“I always remember the old gospel song, ‘I wouldn't take nothing for my journey now.’ And that has framed my worldview,” he said. “I’ve been broken by some of the circumstances I’ve been in. I've seen horrific injustice, I've seen people executed, I've seen people terribly abused. And in that moment of brokenness, I have come to recognize that that’s when God's power can be made perfect.”
He cited 2 Corinthians 12, which reads: “For Christ's sake, I delight in weaknesses, in insults, in hardships, in persecutions, in difficulties. For when I am weak, then I am strong.”
“I really believe that, because sometimes it's in brokenness that we appreciate what it means to be fully human,” Stevenson emphasized. “We begin to appreciate what mercy and grace can do to create restoration, to create wholeness and healing. That’s the beautiful thing about faith and it's what continues to sustain me. I think we should not run away from the brokenness we see in people. We should have open hearts and be willing to provide mercy, to share grace and love, because that’s what Jesus calls us to do.”
In addition to his legal work for the EJI, Stevenson is passionate about educating the world about injustice and inequality. The Church, he said, has historically “missed out on opportunities” to stand up for social justice and advocate for those oppressed.
“During the time of slavery, we as a Church allowed people to be trafficked and abused and mistreated,” he said. “We created this narrative of racial difference where we said that black people aren't as good as white people. Too many people of faith were silent after the Civil War. We had a hundred years of terrorism where black people were lynched, pulled out of their homes, beaten, brutalized, drowned, murdered, tortured, sometimes within yards of churches and places of worship, and no one said anything. We had a horrific era of legal segregation, racial apartheid, and the church was largely silent during that period.”
The Church must “reckon” with its history of inaction and strive to work with communities that are “struggling so much to recover from the extreme punishment that we've imposed over the last half-century.” Social justice and the Gospel, he argued, can’t be bifurcated.
“We're not defined by that history, but we have to acknowledge it and that people of faith have a leadership role in causing the rest of the nation to believe that we can get to someplace better,” Stevenson contended.
“Redemption is still available, but we have to repent, we have to give voice to our failings,” he added. “Repentance breeds redemption. Collectively, as a Church, we need to do that.”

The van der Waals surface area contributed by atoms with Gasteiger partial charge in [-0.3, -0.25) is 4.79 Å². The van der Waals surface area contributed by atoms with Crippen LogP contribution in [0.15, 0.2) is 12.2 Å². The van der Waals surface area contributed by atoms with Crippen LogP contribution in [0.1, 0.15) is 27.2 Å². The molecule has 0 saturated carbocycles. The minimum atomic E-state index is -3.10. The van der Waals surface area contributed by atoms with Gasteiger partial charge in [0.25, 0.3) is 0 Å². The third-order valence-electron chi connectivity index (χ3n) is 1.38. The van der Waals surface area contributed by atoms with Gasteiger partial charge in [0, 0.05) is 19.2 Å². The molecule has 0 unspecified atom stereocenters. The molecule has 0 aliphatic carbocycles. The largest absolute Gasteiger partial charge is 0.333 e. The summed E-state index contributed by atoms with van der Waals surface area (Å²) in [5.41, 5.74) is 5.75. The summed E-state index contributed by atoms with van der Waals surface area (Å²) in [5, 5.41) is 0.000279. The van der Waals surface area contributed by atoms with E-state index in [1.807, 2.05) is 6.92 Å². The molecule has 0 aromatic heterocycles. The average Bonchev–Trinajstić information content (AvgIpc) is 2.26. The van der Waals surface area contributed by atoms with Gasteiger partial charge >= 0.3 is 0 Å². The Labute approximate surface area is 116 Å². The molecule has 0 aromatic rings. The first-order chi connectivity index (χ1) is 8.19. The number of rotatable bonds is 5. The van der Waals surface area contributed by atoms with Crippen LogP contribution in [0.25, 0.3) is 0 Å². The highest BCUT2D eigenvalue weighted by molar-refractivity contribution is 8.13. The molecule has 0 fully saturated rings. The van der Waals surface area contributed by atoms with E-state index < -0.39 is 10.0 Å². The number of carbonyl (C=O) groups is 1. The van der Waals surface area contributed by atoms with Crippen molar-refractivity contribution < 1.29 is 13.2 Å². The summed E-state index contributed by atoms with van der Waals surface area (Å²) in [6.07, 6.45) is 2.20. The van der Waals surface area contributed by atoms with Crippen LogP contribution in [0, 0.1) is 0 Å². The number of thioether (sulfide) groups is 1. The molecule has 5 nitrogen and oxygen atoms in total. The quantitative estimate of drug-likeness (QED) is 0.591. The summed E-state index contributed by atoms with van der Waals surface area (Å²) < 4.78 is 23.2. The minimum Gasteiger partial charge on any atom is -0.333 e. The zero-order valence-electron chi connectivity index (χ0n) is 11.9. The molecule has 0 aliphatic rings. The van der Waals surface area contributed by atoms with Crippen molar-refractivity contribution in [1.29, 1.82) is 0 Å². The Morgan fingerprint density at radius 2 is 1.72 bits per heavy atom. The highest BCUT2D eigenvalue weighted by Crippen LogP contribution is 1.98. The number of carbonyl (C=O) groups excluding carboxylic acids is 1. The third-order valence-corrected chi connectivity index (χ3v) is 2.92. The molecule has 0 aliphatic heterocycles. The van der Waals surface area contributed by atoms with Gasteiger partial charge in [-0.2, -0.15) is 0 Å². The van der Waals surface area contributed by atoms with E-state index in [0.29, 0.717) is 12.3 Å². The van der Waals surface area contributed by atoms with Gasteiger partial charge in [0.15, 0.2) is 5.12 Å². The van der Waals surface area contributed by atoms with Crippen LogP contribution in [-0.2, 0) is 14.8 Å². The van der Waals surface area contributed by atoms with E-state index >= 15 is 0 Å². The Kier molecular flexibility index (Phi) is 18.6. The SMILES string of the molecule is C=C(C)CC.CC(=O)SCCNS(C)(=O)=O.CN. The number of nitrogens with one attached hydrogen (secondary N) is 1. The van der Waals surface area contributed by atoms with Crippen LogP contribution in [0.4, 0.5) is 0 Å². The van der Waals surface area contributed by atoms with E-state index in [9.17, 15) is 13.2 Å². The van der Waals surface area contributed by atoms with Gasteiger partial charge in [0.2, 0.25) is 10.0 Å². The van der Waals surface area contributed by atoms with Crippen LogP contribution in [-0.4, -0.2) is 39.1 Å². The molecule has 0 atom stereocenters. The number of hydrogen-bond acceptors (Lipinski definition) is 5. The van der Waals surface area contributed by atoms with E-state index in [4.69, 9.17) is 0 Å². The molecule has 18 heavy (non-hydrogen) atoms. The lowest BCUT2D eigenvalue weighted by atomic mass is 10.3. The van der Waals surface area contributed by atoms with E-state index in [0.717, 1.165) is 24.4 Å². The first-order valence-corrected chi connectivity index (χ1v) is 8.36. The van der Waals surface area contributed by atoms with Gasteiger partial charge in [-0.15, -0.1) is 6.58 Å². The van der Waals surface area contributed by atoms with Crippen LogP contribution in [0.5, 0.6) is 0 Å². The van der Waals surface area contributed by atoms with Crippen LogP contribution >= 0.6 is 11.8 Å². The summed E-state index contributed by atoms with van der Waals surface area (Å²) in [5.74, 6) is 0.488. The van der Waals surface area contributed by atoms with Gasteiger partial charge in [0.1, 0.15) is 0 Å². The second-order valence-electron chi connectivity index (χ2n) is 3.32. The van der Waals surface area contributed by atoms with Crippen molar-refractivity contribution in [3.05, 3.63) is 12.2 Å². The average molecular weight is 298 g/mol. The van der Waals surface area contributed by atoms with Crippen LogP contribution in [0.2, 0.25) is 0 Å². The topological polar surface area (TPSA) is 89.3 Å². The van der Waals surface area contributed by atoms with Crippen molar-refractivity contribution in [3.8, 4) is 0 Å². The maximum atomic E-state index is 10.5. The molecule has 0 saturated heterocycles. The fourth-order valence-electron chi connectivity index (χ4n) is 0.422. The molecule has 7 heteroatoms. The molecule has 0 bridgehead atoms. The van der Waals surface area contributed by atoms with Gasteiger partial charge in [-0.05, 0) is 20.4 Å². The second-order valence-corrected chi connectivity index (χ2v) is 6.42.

Last April, Stevenson led the charge in opening the National Memorial for Peace and Justice in Montgomery, Alabama. He told CP that the memorial, which honors the more than 4,000 victims of lynching, seeks to help people “reckon with history.”
“We didn't build them to condemn, we didn't build them to punish,” he said. “We built them so they can become portals to liberation, to restoration, to redemption.”
Still, Stevenson said he’s excited by the “emerging consciousness about prison ministry” and the growing number of Christians who “recognize our obligation to provide service and ministry and care to those who are incarcerated.”
“There are 2.2 million people in our jails in prisons, many of whom had been told their lives have no meaning and purpose. We've got 6 million people on probation and parole, 70 million people in this country have criminal arrest histories. When you encounter the barriers created by those experiences, it's easy to lose hope,” he said. “These are folks that the Church absolutely cannot turn their back on. We actually have an obligation to serve them.”
The Church, he stressed “isn’t going to be judged by how well it treats the powerful and the rich and the privileged, by how much money we take in on Sunday services or by how beautifully we can create music.”
“We're going to be judged by how responsive we are to the poor and the neglected and the condemned and the incarcerated, the hungry,” he declared. “We are called in the Gospels to visit those who are in jails and in prisons and to stand with those coming out of those spaces."
"Historically," Stevenson added, "faith communities have sort of ignored that calling, but I see that changing, and that’s an exciting development that I hope we can hold on to.”